In connection with the Baltimore’s Child Virtual Summer Camps and Activities Fair, we’re introducing you to some of the many summer camp participants. Today, you’ll meet The Painting Workshop. Give your child the opportunity to explore his or her inner artist while safely socializing in small group classes. Learn more about The Painting Workshop’s summer camp programming from The Painting Workshop’s executive director Alana McFall.
Watch our video interview below and read more in the Q&A that follows.
Contact: The Painting Workshop | 410-466-3510
BC: Can you describe some of the highlights of your summer camp programming?
Alana McFall: We are so excited to be able to hold a full 13 weeks of camp on the beautiful, dare I say magical, grounds of The Ivy BookShop. Camps at The Ivy location will be held entirely outside. We have the whole beautifully landscaped outdoor space at our disposal. Each camp week will draw its inspiration from a book (which each child will receive) and the natural environment around us. We of course also have our classic art camp, which is a blast from the past! Our Classic art camps bring children ages 5 to 10 years together in our studio or yurt space at our Mt. Washington campus to have a fun week of Summer Art Camp. Paintings, projects and arts and crafts vary by the week, and no two weeks are exactly the same.
In any given week, your child will paint, craft, explore and create using a variety of materials and techniques inspired by local contemporary artists, the masters and the natural world around us. In addition, our specialty camps combine all the fun of our classic camps with a more focus on a specific theme, age group or demographic. No two specialty camps are the same. Your camper could conceivably spend many weeks with us this summer and learn something new each time they come. Our classic and specialty camps are held at our Mt. Washington campus in our studio apace and yurt space, respectively.
This year, we are also offering two weeks of camps for tweens and teens and a week of adaptive camp for children with special needs.
BC: What aspects of the summer camp experience do parents comment about the most?
AM: Parents love that their kids are having fun and learning at the same time. Painting workshop campers come back year after year. Parents are delighted that their creative, crafty, quirky kids have an art camp that supports them in their passion. So many camps in Baltimore are geared toward sporty kids. We offer an entirely different kind of environment, a super safe and fun place for creative self-expression.
We also play and move our bodies. Nobody is expected to sit still all day, and we make time in our day for trips to the playground or the arboretum to run, climb or just explore and be in nature.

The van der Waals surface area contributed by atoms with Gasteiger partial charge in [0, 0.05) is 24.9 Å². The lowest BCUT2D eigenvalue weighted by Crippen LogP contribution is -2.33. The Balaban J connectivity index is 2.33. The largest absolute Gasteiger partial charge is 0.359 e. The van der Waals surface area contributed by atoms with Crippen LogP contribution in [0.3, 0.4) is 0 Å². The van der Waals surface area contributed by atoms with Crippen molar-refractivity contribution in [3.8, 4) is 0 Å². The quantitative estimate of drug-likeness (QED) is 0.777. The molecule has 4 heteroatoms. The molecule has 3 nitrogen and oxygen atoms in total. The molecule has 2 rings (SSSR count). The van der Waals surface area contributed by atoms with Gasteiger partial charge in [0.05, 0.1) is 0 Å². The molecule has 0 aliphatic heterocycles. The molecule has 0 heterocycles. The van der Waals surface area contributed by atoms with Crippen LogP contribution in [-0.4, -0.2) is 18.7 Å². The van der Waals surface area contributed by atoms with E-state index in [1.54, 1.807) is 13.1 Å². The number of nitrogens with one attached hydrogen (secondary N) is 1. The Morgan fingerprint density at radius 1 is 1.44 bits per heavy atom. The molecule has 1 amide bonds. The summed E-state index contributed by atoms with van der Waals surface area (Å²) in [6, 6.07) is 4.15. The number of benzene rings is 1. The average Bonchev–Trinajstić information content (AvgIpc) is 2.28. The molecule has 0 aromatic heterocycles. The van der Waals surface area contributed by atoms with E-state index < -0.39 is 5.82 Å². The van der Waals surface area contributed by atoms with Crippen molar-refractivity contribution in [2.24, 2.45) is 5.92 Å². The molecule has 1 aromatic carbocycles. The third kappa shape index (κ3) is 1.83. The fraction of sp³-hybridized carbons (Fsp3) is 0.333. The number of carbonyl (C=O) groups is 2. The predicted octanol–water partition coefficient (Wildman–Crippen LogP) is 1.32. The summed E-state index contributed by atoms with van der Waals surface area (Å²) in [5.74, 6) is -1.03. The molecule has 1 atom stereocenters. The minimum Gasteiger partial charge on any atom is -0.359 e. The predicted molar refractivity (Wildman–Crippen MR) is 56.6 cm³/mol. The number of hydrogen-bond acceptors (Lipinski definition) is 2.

BC: What aspects do kids like the most about your summer camp offerings?
AM: They get to make a mess! And, at the end of the mess, they have something beautiful to show for it! Kids feel loved here. It is a safe and nurturing place. You can’t be wrong when you are making art. We provide a nonevaluative environment that provides structure and room for individual expression. Teachers support kids and kids support each other here.
BC: How did your organization respond to the COVID-19 pandemic in terms of summer camp last year?
AM: Wow! We made things really small real quick! Historically, The Painting Workshop welcomed about 40 kids divided into two groups of 20 to its campus each summer. Last year, each camp was maxed at eight kids, but we still provided two teachers per group. We also shifted from holding cams inside to having them entirely outside. This took a lot of work to get our outside space ready for classes, but it was worth it and we will never go back! Kids should be outside.
We also took everyone’s temperature upon arrival. Everyone was expected to wear masks, and we practically bathed in hand sanitizer.
We also kept our bubbles closed. We stopped allowing drop-in students and only took campers who could commit to an entire week. We also sanitized every surface every day. It was a lot of work, but we kept our campers and teachers healthy and happy.
BC: What steps are you taking this year to keep campers safe and healthy?
AM: The same as above, but we’re adding a few more campers. We are capping our Mt. Washington camps to 12 kids and our Ivy camps at 16.
BC: What would you say are the benefits of summer camp for children?
AM: There are no screens here, only creative exploration and a warm, supportive community environment. We are outside in the fresh air and we laugh a lot. Kids also learn a lot here, not only about art but also about respect and community building. It is simply a lovely place to be.